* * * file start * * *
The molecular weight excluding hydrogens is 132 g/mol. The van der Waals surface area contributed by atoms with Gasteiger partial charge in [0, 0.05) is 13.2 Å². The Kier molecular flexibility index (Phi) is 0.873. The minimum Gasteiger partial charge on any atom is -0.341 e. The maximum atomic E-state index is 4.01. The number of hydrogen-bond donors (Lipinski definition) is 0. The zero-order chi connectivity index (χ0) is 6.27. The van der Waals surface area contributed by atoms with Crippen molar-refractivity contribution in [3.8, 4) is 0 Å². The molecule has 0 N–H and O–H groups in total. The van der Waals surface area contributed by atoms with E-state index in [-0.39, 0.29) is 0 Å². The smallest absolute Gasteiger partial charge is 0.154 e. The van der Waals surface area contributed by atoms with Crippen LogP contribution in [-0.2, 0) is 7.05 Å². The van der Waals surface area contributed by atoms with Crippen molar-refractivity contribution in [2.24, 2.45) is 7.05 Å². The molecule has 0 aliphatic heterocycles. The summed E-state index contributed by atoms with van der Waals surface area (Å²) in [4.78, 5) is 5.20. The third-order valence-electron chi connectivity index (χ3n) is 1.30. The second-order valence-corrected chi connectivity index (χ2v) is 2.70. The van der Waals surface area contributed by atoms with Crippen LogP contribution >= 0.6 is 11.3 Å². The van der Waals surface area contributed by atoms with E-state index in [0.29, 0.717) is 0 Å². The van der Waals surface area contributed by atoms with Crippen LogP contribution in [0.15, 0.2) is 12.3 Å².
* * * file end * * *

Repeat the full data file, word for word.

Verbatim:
The molecular weight excluding hydrogens is 132 g/mol. The van der Waals surface area contributed by atoms with Gasteiger partial charge in [0, 0.05) is 13.2 Å². The Kier molecular flexibility index (Phi) is 0.873. The minimum Gasteiger partial charge on any atom is -0.341 e. The maximum atomic E-state index is 4.01. The number of hydrogen-bond donors (Lipinski definition) is 0. The zero-order chi connectivity index (χ0) is 6.27. The van der Waals surface area contributed by atoms with Crippen molar-refractivity contribution in [3.8, 4) is 0 Å². The molecule has 0 N–H and O–H groups in total. The van der Waals surface area contributed by atoms with E-state index in [-0.39, 0.29) is 0 Å². The smallest absolute Gasteiger partial charge is 0.154 e. The van der Waals surface area contributed by atoms with Crippen LogP contribution in [-0.2, 0) is 7.05 Å². The van der Waals surface area contributed by atoms with Crippen molar-refractivity contribution in [2.24, 2.45) is 7.05 Å². The molecule has 0 aliphatic heterocycles. The summed E-state index contributed by atoms with van der Waals surface area (Å²) in [4.78, 5) is 5.20. The third-order valence-electron chi connectivity index (χ3n) is 1.30. The second-order valence-corrected chi connectivity index (χ2v) is 2.70. The van der Waals surface area contributed by atoms with Crippen LogP contribution >= 0.6 is 11.3 Å². The van der Waals surface area contributed by atoms with E-state index in [0.29, 0.717) is 0 Å². The van der Waals surface area contributed by atoms with Crippen LogP contribution in [0.15, 0.2) is 12.3 Å².